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What is the maximum possible yield of second-generation biofuels? The most efficient photosynthesizers known are among the blue-green algae. For instance...

Chlorella - Wikipedia, the free encyclopedia

Chlorella is a genus of single-celled green algae, belonging to the phylum Chlorophyta. It is spherical in shape, about 2 to 10 μm in diameter, and is without flagella. Chlorella contains the green photosynthetic pigments chlorophyll-a and -b in its chloroplast. Through photosynthesis it multiplies rapidly requiring only carbon dioxide, water, sunlight, and a small amount of minerals to reproduce.


Many people believed Chlorella could serve as a potential source of food and energy because its photosynthetic efficiency can theoretically reach 8%,[1] comparable with other highly efficient crops such as sugar cane. It is also an attractive food source because it is high in protein and other essential nutrients; when dried, it is about 45% protein, 20% fat, 20% carbohydrate, 5% fiber, and 10% minerals and vitamins. However, because it is a single-celled algae, harvest posed practical difficulties for its large-scale use as a food source. Mass production methods are now being used to cultivate it in large artificial circular ponds.

What does "8% efficiency" mean?

Photosynthetic efficiency - Wikipedia, the free encyclopedia

The photosynthetic efficiency is the fraction of light energy converted into other forms of energy for use. Trees convert light in to chemical energy through the process of photosynthesis with a photosynthetic efficiency of approximately 0.2-0.5%. Other numbers reported range up to 6%, a more detailed analysis is required. By comparison solar panels convert light into electric energy at a photosynthetic efficiency of approximately 10-20%. The photosynthetic efficiency varies with the frequency of the light being converted.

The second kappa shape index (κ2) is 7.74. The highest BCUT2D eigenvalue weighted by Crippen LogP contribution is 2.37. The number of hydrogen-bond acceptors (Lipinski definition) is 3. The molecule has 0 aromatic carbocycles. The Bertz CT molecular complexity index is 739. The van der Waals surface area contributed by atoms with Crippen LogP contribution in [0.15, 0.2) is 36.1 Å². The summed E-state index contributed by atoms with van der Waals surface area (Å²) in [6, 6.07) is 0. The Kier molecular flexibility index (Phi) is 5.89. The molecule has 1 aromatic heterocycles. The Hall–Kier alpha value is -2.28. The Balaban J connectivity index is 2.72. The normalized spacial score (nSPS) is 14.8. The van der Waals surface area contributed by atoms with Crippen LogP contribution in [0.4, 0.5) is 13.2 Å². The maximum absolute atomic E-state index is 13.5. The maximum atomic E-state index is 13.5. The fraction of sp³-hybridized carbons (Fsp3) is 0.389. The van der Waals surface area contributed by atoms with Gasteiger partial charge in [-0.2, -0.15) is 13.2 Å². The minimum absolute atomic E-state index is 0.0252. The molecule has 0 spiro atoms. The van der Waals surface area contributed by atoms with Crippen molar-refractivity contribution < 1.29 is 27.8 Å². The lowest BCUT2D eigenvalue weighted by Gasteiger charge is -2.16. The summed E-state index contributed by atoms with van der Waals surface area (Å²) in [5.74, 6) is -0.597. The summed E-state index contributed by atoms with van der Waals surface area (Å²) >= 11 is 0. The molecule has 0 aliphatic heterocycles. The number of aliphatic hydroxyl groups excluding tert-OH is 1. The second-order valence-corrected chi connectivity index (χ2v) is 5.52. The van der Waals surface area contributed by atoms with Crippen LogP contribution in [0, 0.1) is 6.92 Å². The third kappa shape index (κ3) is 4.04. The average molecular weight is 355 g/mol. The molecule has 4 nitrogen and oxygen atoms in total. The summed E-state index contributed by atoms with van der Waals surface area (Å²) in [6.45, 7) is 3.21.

So, assume you cover a hectare of land with a pond full of chlorella and manage to capture 100% of the light and convert it at 8% efficiency into second-generation biofuel feedstock. How much area does Europe need to cover with chlorella in order to satisfy 10% of its liquid fuel demand? Note that this land use is compatible with, for instance, puttin it on the roofs of buildings though in urban environments it's probably more sensible to use solar panels to power the buildings themselves.

We have met the enemy, and it is us — Pogo
by Migeru (migeru at eurotrib dot com) on Thu Oct 25th, 2007 at 04:19:30 AM EST
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